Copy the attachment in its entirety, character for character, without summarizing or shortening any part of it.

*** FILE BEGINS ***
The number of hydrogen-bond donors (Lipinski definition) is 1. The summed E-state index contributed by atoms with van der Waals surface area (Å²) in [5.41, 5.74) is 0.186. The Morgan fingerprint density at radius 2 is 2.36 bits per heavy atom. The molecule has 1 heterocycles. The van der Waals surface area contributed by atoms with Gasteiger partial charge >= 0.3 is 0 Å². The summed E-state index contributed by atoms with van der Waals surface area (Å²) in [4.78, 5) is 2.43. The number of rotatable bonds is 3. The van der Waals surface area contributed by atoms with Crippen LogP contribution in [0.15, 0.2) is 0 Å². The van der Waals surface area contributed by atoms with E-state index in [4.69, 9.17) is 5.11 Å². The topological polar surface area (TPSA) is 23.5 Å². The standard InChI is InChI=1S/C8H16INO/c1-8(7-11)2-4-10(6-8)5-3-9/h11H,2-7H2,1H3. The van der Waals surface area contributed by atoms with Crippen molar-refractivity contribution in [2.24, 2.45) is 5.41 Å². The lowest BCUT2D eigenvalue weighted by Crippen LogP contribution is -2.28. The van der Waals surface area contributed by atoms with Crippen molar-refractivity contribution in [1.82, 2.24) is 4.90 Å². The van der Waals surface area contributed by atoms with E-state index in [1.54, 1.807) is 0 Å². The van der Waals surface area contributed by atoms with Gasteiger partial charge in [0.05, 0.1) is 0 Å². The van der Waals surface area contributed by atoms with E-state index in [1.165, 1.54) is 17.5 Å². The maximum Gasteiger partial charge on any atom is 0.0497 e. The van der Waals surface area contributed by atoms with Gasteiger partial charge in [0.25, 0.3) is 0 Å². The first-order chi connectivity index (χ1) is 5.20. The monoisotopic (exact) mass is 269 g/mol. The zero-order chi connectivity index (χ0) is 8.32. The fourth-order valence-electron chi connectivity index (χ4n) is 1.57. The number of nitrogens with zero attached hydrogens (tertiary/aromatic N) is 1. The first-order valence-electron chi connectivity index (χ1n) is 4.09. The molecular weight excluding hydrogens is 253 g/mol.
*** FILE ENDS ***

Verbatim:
The number of hydrogen-bond donors (Lipinski definition) is 1. The summed E-state index contributed by atoms with van der Waals surface area (Å²) in [5.41, 5.74) is 0.186. The Morgan fingerprint density at radius 2 is 2.36 bits per heavy atom. The molecule has 1 heterocycles. The van der Waals surface area contributed by atoms with Gasteiger partial charge >= 0.3 is 0 Å². The summed E-state index contributed by atoms with van der Waals surface area (Å²) in [4.78, 5) is 2.43. The number of rotatable bonds is 3. The van der Waals surface area contributed by atoms with Crippen LogP contribution in [0.15, 0.2) is 0 Å². The van der Waals surface area contributed by atoms with E-state index in [4.69, 9.17) is 5.11 Å². The topological polar surface area (TPSA) is 23.5 Å². The standard InChI is InChI=1S/C8H16INO/c1-8(7-11)2-4-10(6-8)5-3-9/h11H,2-7H2,1H3. The van der Waals surface area contributed by atoms with Crippen molar-refractivity contribution in [2.24, 2.45) is 5.41 Å². The lowest BCUT2D eigenvalue weighted by Crippen LogP contribution is -2.28. The van der Waals surface area contributed by atoms with Crippen molar-refractivity contribution in [1.82, 2.24) is 4.90 Å². The van der Waals surface area contributed by atoms with E-state index in [1.54, 1.807) is 0 Å². The van der Waals surface area contributed by atoms with Gasteiger partial charge in [0.05, 0.1) is 0 Å². The van der Waals surface area contributed by atoms with E-state index in [1.165, 1.54) is 17.5 Å². The maximum Gasteiger partial charge on any atom is 0.0497 e. The van der Waals surface area contributed by atoms with Gasteiger partial charge in [0.25, 0.3) is 0 Å². The first-order chi connectivity index (χ1) is 5.20. The monoisotopic (exact) mass is 269 g/mol. The zero-order chi connectivity index (χ0) is 8.32. The fourth-order valence-electron chi connectivity index (χ4n) is 1.57. The number of nitrogens with zero attached hydrogens (tertiary/aromatic N) is 1. The first-order valence-electron chi connectivity index (χ1n) is 4.09. The molecular weight excluding hydrogens is 253 g/mol.